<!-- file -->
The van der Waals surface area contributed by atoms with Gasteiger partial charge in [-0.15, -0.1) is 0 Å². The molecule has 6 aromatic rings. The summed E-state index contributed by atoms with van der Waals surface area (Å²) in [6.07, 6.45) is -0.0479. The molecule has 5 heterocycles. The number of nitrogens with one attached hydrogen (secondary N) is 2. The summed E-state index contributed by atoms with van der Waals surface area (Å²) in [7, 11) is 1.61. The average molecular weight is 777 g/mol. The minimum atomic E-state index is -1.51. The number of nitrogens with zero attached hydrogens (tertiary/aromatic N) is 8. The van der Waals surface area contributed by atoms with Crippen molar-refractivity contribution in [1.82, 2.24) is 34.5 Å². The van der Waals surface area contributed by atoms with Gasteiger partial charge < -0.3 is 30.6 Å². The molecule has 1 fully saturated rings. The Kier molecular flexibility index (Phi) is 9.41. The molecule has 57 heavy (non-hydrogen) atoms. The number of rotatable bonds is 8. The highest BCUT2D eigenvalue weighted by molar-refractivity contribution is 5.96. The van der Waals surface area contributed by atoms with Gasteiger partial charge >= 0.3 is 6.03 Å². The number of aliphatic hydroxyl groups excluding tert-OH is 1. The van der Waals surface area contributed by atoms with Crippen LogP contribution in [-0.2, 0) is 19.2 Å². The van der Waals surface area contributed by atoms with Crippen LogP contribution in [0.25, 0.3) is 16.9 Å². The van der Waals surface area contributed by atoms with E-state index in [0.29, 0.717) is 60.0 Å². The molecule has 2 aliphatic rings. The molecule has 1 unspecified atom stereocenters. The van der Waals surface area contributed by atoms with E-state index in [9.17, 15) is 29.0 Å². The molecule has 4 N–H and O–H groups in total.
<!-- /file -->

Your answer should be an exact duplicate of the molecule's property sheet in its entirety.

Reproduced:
The van der Waals surface area contributed by atoms with Gasteiger partial charge in [-0.15, -0.1) is 0 Å². The molecule has 6 aromatic rings. The summed E-state index contributed by atoms with van der Waals surface area (Å²) in [6.07, 6.45) is -0.0479. The molecule has 5 heterocycles. The number of nitrogens with one attached hydrogen (secondary N) is 2. The summed E-state index contributed by atoms with van der Waals surface area (Å²) in [7, 11) is 1.61. The average molecular weight is 777 g/mol. The minimum atomic E-state index is -1.51. The number of nitrogens with zero attached hydrogens (tertiary/aromatic N) is 8. The van der Waals surface area contributed by atoms with Crippen molar-refractivity contribution in [1.82, 2.24) is 34.5 Å². The van der Waals surface area contributed by atoms with Gasteiger partial charge < -0.3 is 30.6 Å². The molecule has 1 fully saturated rings. The Kier molecular flexibility index (Phi) is 9.41. The molecule has 57 heavy (non-hydrogen) atoms. The number of rotatable bonds is 8. The highest BCUT2D eigenvalue weighted by molar-refractivity contribution is 5.96. The van der Waals surface area contributed by atoms with Gasteiger partial charge >= 0.3 is 6.03 Å². The number of aliphatic hydroxyl groups excluding tert-OH is 1. The van der Waals surface area contributed by atoms with Crippen LogP contribution in [-0.2, 0) is 19.2 Å². The van der Waals surface area contributed by atoms with Crippen LogP contribution in [0.25, 0.3) is 16.9 Å². The van der Waals surface area contributed by atoms with E-state index in [0.29, 0.717) is 60.0 Å². The molecule has 2 aliphatic rings. The molecule has 1 unspecified atom stereocenters. The van der Waals surface area contributed by atoms with E-state index in [9.17, 15) is 29.0 Å². The molecule has 4 N–H and O–H groups in total.